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When I posted my “Call for a Moratorium on the Schubert ‘Ave Maria,'” which I also shared on Facebook, I was relieved to find that I didn’t have to duck flying hymnals from irate singers. In fact, some of the more trained musicians agreed that the “Ave Maria” should be kept for solemn occasions and not sung ad nauseam. 

Now here comes the next of my bugbears. The Moore “Taste and See” is an upbeat contemporary hymn that, when sung skillfully, can still sound meditative. This Florida ensemble, complete with alto saxophone and percussion, combines liveliness with reverence:
 https://www.youtube.com/watch?v=Y8H5Nd78-tU

This morning, as usual when our young organist sits down at the piano, I was treated to a gospel-like feel. We also took it a hair faster, at a walking tempo. Even though I took subtle liberties with some of the rhythms, otherwise known as rubato, I sang the hymn as written. It was in the key of F, a step higher than the version here. Two mishaps can occur in the higher key with mediocre vocalists: screeching akin to nails across a chalkboard, and unwarranted “riffs” and other such “embellishments” that actually mar the hymn.

I made such awful faces on Easter morning of 2012 that it looked as if I had just bitten into the sourest of limes. Try as I might, I could not conceal my distaste at the “vocal calisthenics,” as a musician friend puts it to describe the ways in which our “Star-Spangled Banner” is often butchered beyond recognition. Then at a Mass later that spring, a talented 12-year-old committed the unthinkable as she bellowed, “Taste and see that the Lord is goo-hoo-hood!” If I put that many “h” sounds into a phrase, my vocal coach would have me crucified! As it is, he reprimands me when they creep in unexpectedly during a series of running notes.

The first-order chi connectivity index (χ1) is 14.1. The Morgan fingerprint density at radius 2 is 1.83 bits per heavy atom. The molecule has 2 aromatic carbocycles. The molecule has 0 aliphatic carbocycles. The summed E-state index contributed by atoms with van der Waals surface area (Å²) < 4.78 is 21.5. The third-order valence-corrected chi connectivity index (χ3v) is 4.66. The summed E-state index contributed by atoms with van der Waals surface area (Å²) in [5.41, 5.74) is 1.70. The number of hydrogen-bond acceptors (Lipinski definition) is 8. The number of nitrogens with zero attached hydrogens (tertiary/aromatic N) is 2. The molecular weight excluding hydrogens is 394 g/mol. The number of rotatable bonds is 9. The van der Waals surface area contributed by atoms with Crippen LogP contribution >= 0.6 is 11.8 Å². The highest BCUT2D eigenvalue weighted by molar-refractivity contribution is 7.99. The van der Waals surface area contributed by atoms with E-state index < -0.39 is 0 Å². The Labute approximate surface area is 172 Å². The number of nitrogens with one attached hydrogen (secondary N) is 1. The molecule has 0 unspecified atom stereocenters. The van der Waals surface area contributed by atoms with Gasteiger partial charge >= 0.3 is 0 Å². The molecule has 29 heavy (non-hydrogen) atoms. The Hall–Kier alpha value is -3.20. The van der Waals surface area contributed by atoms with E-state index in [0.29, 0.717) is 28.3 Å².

Shaking my head amid all the “ooh-ing” and “aah-ing,” in which I stubbornly refused to partake, all I could think was, Why oh why are they teaching that child bad habits?

This hymn also caused a ruckus in 2010 when the cantor insisted on singing it in the key of C and the clarinetist wanted it in F. I know that the clarinet is built in the key of B flat, so the modulation might have created too many accidentals. Still, did the instrumentalist have to storm out? By the time I arrived, all hell had broken loose, over a simple key change.

Fortunately, this morning, for the feast of Saints Anne and Joachim, the mood had already been lightened by the participation of the Italian parishioners in the “Hymn to St. Anne.” So at Communion, everyone joined in the refrain and enjoyed some soulfulness on the verses. Some is the key word. Listen to the soloists on the recording to hear the delicate balance.

Too much of anything is no good! I have enough allies to stand with me if and when the hymnals go flying.

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